As part of your research for The Quiddity of Will Self you set up The Will Self Club, a real organisation, whose members worship the author, Will Self. How would you feel if a Sam Mills splinter group was set up in its wake?
I just can’t imagine it! Will Self is worthy of worship. I am not. However, the WSC pet Dodo seems to be getting a lot of fans and will no doubt soon have his own following. Pigeons already sing songs about him; people never stop petting him and taking pictures when I take him for a walk.
The last section of the book is voiced by a fictional version of the author, Sam Mills, who you have created as a male character. If art is imitating life, why not remain female?
I got my first novel published by pretending to be a man. It was a YA novel and I sent it to Faber and they pulled it off their slush pile. I allowed them to believe Sam was a Sam-man for a while before I enlightened them. All of my crossover novels before Quiddity were published from male viewpoints. I find it much easier and more natural to write from the point of view of a man. So whenever I turned up to literary festivals and events, people were expecting a Sam with a goatee beard, not a Sam with long hair who looked a bit girly; their mouths would form ‘O’s and they’d blink hard and stutter a bit. It’s not that I crave a sex change, as Sylvie does in Part 2 of Quiddity. But I think it still sucks to be a female writing in today’s publishing world. Just look at the covers that female writers have to suffer. Feminism has a long way to go in the literary world, a long, long way, and not putting silly Mills & Boon images of dreamy couples on the cover of serious novels by female authors would be a start. The publishers of Quiddity originally wanted to publish me as Samantha, but I won them round and insisted on Sam. (besides which, my full name is not actually Samantha anyway…)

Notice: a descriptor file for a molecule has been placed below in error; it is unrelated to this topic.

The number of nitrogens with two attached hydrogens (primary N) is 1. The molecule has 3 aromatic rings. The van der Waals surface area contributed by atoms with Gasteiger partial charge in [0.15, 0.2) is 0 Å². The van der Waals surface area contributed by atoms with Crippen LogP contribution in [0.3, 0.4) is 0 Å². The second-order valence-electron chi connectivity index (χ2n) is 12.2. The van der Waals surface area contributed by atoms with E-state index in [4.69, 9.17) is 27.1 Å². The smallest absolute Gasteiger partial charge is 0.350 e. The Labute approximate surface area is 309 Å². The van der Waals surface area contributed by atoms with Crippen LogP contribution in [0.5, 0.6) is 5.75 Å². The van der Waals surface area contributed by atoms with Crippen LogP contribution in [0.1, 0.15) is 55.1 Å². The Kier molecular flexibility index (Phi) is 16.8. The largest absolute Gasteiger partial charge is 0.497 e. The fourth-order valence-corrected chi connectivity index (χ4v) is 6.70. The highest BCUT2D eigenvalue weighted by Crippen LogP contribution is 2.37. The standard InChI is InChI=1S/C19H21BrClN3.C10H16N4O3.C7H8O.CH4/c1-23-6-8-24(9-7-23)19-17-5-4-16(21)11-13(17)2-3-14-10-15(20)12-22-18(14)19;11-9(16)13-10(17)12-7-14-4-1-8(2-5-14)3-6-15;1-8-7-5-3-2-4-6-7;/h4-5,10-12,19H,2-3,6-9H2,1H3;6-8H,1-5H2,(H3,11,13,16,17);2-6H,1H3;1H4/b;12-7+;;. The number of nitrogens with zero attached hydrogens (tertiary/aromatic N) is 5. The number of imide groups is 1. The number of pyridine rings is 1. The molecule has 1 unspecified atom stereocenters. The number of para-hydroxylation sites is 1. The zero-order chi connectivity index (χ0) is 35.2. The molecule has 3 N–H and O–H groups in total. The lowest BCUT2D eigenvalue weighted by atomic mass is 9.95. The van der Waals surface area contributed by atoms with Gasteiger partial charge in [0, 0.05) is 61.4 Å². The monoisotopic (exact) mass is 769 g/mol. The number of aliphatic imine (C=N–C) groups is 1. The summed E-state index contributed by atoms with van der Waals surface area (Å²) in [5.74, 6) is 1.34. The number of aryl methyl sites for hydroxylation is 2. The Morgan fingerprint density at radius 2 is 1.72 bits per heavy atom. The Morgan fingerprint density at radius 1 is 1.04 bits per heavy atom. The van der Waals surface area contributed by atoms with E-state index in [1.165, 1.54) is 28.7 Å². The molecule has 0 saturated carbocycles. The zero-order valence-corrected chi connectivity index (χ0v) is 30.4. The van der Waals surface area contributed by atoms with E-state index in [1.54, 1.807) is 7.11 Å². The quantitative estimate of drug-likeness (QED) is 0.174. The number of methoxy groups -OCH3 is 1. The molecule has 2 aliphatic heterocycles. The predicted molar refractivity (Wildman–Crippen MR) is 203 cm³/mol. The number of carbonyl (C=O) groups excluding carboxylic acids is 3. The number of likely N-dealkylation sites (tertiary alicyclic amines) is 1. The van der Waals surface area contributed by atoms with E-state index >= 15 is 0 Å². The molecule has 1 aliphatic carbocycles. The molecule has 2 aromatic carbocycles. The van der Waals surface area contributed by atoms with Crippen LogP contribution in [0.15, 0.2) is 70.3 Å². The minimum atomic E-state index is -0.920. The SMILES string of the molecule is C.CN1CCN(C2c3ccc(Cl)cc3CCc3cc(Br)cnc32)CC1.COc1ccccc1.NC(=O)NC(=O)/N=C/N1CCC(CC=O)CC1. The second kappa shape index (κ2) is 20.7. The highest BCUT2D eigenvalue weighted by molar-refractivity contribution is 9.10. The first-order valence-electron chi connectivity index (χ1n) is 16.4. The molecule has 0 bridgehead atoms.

You took nine years to write The Quiddity of Will Self and the novel is clearly a labour of love. Is there a particular part or aspect of it that you’re most pleased with, or a character who you feel most affection for?
When I read through the novel the other day, I was already beginning to fall out of love with it, to feel I had matured and moved on, and it made me feel sad in a way, knowing that three years ago I was so proud of the novel and in a decade or two I’ll no doubt look back on it and cringe – such is the natural progression of any author. I think I like Part 4 the best, because Mia was one of the first successful female characters I’ve created. I enjoyed writing something slightly sci-fi, that satirised rather than celebrated technology, which I feel we all put far too much faith in. I tend to agree with John Gray’s viewpoint that most technology is not going to lead to progress, that you can’t predict how any new technological innovation will play out once released and in fact many technological advances will probably be misused and lead to tragedy. People who believe that GM foods will feed the world, for example, are naive, given that farmers in Canada are being sued because pollen from nearby GM crops have accidentally blown onto their fields and mingled with their crops and therefore they are ‘stealing a patent’ . How fucking ridiculous is that? GM foods are just about making money for corps. If we wanted to feed the world, we’d have worked out a way long ago and the fact that we haven’t is not about supply, distribution or technology but human nature.